Jimmy Atkinson has written to tell us about a series he's involved in at Credit Card Blog  “that may interest readers of Identity Weblog. It's the Top Five Credit Card Scams. Each day this week, we're covering a different scam and providing tips to consumers as to how they can protect themselves against identity theft and credit card fraud.” 

The site will definitely give you things to think about.  I don't know a lot about  Maybe Jimmy can help us to understand more.

Anyway, here is a sample – the recent posting on “skimming”:

One of the most insidious forms of credit card fraud occurs with a little device known as a skimmer. Skimmers are the size of a pager and can be carried by a scam artist to swipe your credit card and steal the information needed to create a counterfeit card with your name on it. Here’s how it works: You pay at a restaurant or other business and the clerk takes your card. In the back, the clerk swipes your card for the purchase and then swipes it secretly into the skimmer, which records the name and numbers.

The numbers in the skimmer can be downloaded into a computer and emailed anywhere across the globe. They are then used to make fake credit cards that are used by thieves in Europe, Asia, Latin America, and the US. Skimming is responsible for over $1 billion in losses each year.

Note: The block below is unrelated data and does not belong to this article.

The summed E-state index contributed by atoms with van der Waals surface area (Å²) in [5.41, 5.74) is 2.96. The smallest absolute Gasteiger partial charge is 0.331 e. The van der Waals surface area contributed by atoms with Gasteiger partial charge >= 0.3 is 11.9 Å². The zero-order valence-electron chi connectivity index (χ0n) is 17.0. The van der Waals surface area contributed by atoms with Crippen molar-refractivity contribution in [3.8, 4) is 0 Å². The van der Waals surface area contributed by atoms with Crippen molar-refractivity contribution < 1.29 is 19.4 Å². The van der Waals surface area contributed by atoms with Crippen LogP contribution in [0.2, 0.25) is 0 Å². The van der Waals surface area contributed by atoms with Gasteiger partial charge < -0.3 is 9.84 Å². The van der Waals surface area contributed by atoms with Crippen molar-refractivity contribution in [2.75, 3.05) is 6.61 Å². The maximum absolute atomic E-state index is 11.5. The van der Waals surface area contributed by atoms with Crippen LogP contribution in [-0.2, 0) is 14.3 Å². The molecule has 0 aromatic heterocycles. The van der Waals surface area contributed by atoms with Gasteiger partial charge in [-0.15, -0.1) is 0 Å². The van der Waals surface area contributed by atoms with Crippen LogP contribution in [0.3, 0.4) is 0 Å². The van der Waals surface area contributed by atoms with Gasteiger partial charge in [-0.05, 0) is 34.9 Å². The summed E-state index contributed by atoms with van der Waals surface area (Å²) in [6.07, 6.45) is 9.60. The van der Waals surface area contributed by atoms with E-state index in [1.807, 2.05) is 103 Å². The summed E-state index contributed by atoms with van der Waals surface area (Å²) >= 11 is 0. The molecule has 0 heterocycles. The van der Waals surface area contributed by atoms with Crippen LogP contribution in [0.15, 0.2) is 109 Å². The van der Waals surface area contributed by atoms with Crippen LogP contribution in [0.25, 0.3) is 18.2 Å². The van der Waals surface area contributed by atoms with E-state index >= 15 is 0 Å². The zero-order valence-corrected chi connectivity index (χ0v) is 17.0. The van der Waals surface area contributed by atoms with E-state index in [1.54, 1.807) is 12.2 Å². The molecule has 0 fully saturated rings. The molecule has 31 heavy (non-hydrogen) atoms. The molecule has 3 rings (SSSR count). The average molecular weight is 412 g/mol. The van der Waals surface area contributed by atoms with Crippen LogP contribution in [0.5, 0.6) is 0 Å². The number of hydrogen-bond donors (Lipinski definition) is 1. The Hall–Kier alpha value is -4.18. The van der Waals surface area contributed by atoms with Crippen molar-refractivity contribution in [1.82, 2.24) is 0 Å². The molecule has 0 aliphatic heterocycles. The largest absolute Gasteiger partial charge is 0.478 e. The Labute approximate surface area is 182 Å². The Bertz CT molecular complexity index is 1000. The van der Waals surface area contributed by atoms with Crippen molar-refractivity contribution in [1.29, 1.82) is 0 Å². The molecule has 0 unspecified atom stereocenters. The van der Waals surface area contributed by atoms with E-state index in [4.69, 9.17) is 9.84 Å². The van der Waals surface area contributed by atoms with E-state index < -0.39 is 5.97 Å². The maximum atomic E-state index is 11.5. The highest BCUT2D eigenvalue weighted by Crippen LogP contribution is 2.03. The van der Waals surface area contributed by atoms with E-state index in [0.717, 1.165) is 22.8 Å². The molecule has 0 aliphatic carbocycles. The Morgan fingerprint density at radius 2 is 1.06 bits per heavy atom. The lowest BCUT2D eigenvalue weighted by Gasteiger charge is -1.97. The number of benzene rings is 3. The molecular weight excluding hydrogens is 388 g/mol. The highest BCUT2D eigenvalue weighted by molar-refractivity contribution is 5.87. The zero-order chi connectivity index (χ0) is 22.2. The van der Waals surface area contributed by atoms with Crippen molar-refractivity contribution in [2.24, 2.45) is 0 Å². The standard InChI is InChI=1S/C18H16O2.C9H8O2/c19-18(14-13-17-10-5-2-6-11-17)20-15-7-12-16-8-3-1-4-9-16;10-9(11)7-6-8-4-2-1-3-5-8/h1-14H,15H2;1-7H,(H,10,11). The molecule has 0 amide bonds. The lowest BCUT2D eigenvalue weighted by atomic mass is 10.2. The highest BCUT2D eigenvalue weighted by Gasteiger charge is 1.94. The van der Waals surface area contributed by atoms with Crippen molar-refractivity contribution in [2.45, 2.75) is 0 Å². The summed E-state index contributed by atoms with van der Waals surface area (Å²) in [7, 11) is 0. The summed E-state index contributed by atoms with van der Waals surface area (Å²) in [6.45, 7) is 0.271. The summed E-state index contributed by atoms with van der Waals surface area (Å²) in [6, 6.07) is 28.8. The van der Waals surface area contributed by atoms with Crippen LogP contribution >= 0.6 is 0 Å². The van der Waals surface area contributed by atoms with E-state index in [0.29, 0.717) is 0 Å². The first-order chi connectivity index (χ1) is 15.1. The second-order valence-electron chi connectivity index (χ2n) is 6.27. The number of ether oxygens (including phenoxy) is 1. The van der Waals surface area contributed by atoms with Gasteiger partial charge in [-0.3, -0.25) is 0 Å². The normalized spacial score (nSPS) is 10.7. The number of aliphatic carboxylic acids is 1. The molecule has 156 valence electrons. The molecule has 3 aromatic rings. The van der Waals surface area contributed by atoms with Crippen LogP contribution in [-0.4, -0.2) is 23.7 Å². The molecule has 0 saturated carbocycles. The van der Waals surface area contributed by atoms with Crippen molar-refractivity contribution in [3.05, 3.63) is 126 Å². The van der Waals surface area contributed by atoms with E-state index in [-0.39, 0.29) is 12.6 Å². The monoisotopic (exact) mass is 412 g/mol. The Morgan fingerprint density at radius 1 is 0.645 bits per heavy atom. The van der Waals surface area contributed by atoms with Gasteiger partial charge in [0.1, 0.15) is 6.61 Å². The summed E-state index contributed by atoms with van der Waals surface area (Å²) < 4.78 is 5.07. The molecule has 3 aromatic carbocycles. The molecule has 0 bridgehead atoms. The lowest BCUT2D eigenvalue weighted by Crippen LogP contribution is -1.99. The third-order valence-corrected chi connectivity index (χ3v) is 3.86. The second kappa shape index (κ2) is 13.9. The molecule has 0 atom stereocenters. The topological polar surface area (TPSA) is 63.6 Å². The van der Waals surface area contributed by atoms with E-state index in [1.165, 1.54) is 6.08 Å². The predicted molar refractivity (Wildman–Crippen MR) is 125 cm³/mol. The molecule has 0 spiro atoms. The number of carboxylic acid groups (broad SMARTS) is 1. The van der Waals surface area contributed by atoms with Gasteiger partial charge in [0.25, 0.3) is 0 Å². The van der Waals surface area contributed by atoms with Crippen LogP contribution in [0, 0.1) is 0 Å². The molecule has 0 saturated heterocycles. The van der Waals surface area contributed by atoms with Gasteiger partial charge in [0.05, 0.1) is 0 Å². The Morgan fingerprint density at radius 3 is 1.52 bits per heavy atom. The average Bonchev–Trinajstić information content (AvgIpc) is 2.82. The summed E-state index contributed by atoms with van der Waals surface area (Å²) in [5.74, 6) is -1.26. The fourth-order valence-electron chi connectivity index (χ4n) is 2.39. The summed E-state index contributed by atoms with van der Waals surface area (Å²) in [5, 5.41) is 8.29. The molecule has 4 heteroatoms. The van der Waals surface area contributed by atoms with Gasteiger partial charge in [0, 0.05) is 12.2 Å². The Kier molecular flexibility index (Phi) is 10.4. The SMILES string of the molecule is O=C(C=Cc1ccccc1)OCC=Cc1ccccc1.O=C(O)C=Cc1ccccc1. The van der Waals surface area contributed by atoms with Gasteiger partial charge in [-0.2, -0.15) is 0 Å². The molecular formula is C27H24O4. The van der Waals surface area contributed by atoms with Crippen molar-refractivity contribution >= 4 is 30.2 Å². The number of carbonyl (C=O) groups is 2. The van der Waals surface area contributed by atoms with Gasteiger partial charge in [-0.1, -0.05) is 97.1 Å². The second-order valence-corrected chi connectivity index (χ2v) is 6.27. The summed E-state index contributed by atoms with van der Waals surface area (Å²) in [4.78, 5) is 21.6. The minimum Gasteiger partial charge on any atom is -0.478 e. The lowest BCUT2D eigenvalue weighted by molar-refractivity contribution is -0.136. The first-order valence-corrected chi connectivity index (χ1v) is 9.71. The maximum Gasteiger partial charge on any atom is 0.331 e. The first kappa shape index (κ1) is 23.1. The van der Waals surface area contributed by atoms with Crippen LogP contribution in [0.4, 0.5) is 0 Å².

Skimmers can also be placed on some older ATMs so that when you swipe your own card, the information is stored in the tiny bug and then retrieved at a later date by the scammer. To protect yourself, keep an eye on your credit card bills. Watch for any unusual activity and report it immediately. Also shred all your statements so that the numbers cannot be stolen.

When out and about, keep a close eye on your credit card as well, and report any suspicious activity to the Federal Trade Commission.

It all just shows how hard it is to change an infrastructure once it's in, no matter how many flaws it has.  It's the problem of exposing your secret (as happens with north american credit cards) rather than using your secret to prove something.  InfoCards give us a way to fix this in the online environment.  The payment identity provider does not need to release a long-term credit card number – just a one-time approval (potentially modelled as a credit card number for compatibility purposes).


Published by

Kim Cameron

Work on identity.


  1. This also demonstrates the importance – and necessity – of being protected by a multi-layered security system. In the physical world, for instance, it isn't enough to have a sign saying “Beware of the Dog” outside your house, or even to rely on secure bolts on your front door. You need to have alarms and motion-detectors inside the house too, so that if someone manages to bypass the (authentication) measures that you have at the point of entry, they are not free to roam around inside your property and pilfer your belongings.

    In the online world, this involves transaction monitoring and fraud detection – just as we are all used to with our credit card companies, who will alert/contact us if strange activity is detected. A number of banks are deploying this monitoring technique today, and combining it with risk-based authentication technology that means users are semlessly authenticated and allowed to go about their business until something out of the ordinary takes place.